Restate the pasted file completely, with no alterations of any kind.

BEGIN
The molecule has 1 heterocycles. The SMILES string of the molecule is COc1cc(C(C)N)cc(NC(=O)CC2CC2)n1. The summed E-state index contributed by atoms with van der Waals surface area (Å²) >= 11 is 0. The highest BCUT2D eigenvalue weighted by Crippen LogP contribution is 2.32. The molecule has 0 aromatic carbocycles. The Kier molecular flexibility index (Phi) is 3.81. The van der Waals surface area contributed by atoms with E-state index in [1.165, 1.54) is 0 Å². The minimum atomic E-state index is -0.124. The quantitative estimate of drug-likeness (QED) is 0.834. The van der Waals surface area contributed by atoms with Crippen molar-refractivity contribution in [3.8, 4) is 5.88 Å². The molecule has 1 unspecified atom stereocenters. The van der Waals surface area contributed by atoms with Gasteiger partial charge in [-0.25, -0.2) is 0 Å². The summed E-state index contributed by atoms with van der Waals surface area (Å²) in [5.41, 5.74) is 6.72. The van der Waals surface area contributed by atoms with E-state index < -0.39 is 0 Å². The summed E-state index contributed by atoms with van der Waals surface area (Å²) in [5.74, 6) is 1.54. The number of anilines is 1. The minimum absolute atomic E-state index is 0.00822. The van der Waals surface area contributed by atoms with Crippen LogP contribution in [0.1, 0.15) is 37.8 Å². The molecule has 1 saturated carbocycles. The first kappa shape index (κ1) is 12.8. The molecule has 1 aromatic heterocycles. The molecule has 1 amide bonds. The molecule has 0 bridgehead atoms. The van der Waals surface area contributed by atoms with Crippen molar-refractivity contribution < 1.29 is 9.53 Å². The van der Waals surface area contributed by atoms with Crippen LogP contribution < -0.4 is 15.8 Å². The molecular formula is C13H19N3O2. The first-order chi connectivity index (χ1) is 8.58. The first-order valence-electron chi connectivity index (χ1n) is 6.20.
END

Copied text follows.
The molecule has 1 heterocycles. The SMILES string of the molecule is COc1cc(C(C)N)cc(NC(=O)CC2CC2)n1. The summed E-state index contributed by atoms with van der Waals surface area (Å²) >= 11 is 0. The highest BCUT2D eigenvalue weighted by Crippen LogP contribution is 2.32. The molecule has 0 aromatic carbocycles. The Kier molecular flexibility index (Phi) is 3.81. The van der Waals surface area contributed by atoms with E-state index in [1.165, 1.54) is 0 Å². The minimum atomic E-state index is -0.124. The quantitative estimate of drug-likeness (QED) is 0.834. The van der Waals surface area contributed by atoms with Crippen molar-refractivity contribution in [3.8, 4) is 5.88 Å². The molecule has 1 unspecified atom stereocenters. The van der Waals surface area contributed by atoms with Gasteiger partial charge in [-0.25, -0.2) is 0 Å². The summed E-state index contributed by atoms with van der Waals surface area (Å²) in [5.41, 5.74) is 6.72. The van der Waals surface area contributed by atoms with E-state index < -0.39 is 0 Å². The summed E-state index contributed by atoms with van der Waals surface area (Å²) in [5.74, 6) is 1.54. The number of anilines is 1. The minimum absolute atomic E-state index is 0.00822. The van der Waals surface area contributed by atoms with Crippen LogP contribution in [0.1, 0.15) is 37.8 Å². The molecule has 1 saturated carbocycles. The first kappa shape index (κ1) is 12.8. The molecule has 1 aromatic heterocycles. The molecule has 1 amide bonds. The molecule has 0 bridgehead atoms. The van der Waals surface area contributed by atoms with Crippen molar-refractivity contribution < 1.29 is 9.53 Å². The van der Waals surface area contributed by atoms with Crippen LogP contribution < -0.4 is 15.8 Å². The molecular formula is C13H19N3O2. The first-order chi connectivity index (χ1) is 8.58. The first-order valence-electron chi connectivity index (χ1n) is 6.20.